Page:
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Published: Monday, 1/9/2006

Neighborhood leaders see hope for Lagrange St.

BY CLYDE HUGHES
BLADE STAFF WRITER
Ted Grachek was one of five members of the first board of the Lagrange Development Corp. Ted Grachek was one of five members of the first board of the Lagrange Development Corp.
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Ted Grachek, longtime owner of Tom's Carry Out, 2861 Lagrange St., has seen a lot of changes in the International Polish Village area since the Lagrange Development Corp. was born 25 years ago.

Mr. Grachek, 53, along with four others who were members of the first board of Lagrange Development, said they hoped the corporation would help breathe new life into a struggling neighborhood and business district.

He and those founders will be honored at the corporation's 25th anniversary at its annual meeting at the Zablocki Senior Center, 3015 Lagrange St., at 6 p.m. on Tuesday.

The corporation will celebrate its accomplishments, from drawing crowds of 300 people to its town hall meetings, to its efforts at community policing and rehabilitating homes, to its annual Lagrange Street Polish Festival.

"I think [Lagrange Development] has become everything I thought it would be," Mr. Grachek said. "They are really multidimensional. They've revitalized and renovated about 200 homes, they worked to revitalize the business district here. I don't know what else they could do."

Terry Glazer, longtime executive director of Lagrange Development, said Mr. Grachek will be recognized with other founding board members James Nowak, Thomas Wisniewski, former Toledo city councilman Russell Wozniak, and Ralph Zychowicz.

"Most people see [Lagrange] as a declining neighborhood, but there are many benefits in living in this neighborhood," said Julia Bryant, a local real estate agent and president of the current Lagrange board. "I bought two homes here, and I had my opportunity to leave if I wanted to. I think it's still a great place to raise a family."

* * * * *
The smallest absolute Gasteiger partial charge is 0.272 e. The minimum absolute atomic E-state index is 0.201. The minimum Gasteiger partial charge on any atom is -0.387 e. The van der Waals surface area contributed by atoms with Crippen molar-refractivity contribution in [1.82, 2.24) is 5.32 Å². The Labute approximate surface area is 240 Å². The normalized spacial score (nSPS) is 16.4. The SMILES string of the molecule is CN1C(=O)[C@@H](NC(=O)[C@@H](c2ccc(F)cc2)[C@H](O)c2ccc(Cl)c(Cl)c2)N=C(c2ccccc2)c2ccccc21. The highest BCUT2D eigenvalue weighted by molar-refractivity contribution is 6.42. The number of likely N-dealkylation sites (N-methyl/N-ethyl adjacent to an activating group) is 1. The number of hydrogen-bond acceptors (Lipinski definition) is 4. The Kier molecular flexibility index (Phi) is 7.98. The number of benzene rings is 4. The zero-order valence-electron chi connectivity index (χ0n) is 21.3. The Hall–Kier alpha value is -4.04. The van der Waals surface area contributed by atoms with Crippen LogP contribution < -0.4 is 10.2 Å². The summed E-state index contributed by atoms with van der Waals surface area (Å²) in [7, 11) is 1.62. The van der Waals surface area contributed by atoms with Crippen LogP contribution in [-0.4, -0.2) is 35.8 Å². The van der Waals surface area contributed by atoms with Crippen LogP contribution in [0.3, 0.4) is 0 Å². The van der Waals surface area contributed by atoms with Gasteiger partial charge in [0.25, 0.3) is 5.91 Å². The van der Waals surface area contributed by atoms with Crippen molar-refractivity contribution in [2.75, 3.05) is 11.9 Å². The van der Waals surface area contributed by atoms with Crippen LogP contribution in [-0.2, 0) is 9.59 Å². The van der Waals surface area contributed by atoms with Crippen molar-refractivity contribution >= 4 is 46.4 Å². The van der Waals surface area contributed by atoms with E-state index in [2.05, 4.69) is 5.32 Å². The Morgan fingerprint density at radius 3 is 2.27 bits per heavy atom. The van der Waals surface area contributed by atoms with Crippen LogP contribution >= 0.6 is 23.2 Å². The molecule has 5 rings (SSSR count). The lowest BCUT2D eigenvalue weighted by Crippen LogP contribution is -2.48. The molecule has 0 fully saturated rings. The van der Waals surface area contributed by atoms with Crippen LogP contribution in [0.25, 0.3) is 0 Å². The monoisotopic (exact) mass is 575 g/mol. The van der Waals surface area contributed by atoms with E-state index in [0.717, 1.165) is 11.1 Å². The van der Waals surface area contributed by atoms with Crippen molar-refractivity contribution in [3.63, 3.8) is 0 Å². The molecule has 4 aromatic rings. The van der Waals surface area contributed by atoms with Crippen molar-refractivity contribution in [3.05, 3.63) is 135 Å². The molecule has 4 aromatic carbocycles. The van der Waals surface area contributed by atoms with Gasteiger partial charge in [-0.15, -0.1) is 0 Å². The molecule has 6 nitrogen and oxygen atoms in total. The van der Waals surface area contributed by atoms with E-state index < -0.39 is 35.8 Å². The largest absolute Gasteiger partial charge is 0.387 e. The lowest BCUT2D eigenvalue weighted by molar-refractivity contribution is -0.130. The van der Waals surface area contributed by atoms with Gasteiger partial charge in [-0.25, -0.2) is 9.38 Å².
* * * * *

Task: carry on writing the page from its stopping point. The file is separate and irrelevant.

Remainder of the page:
Mr. Glazer and Ms. Bryant admitted the perception of the Lagrange area took a big hit during the October riots near Woodward High School. The riots were sparked by the planned march by the National Socialist Movement. The riots played out on national television, and they reinforced negative perceptions of the neighborhood, Mr. Glazer said. He said, though, those perceptions are not accurate.

"Between 2001 and 2003, we've reduced crime in the neighborhood by 38 percent," Mr. Glazer said. "The perception is, though, that we have a lot of crime. We want to work to get the perception closer to the reality."

Mr. Glazer said Lagrange Development led the fight for years against the Westhaven Group, claiming it sold unfit homes to unwitting people in the neighborhood. That has been a charge Westhaven officials have denied.

In December, the Ohio Department of Commerce assumed control of the firm because it allegedly violated state securities laws.

Mr. Glazer said development of Heritage Village, 10 homes built along East Bancroft and Baker streets, was the first subdivision created in the Lagrange neighborhood in 80 years.

Ms. Bryant and Mr. Glazer said because of the October riots, plans Lagrange Development have had on the drawing board for some time now seem to be moving forward.

He said more attention has been given to the importance of developing a family resource center. Mr. Glazer said Boys and Girls Clubs of Toledo are considering establishing a unit at Sherman Elementary School, and a grant from the Jamie Farr Owens Corning Classic will be used be create a youth leadership and mentoring program.

"I think we have to tell more people about what we have here," Ms. Bryant said. "It's very comfortable to live here. Everything is close by. I enjoy walking to the library and riding my bike to Kroger.

"It still has a feel of community here. I think overall, Toledo has lost that, but you still have it here."

Contact Clyde Hughes at: chughes@theblade.com or 419-724-6095.



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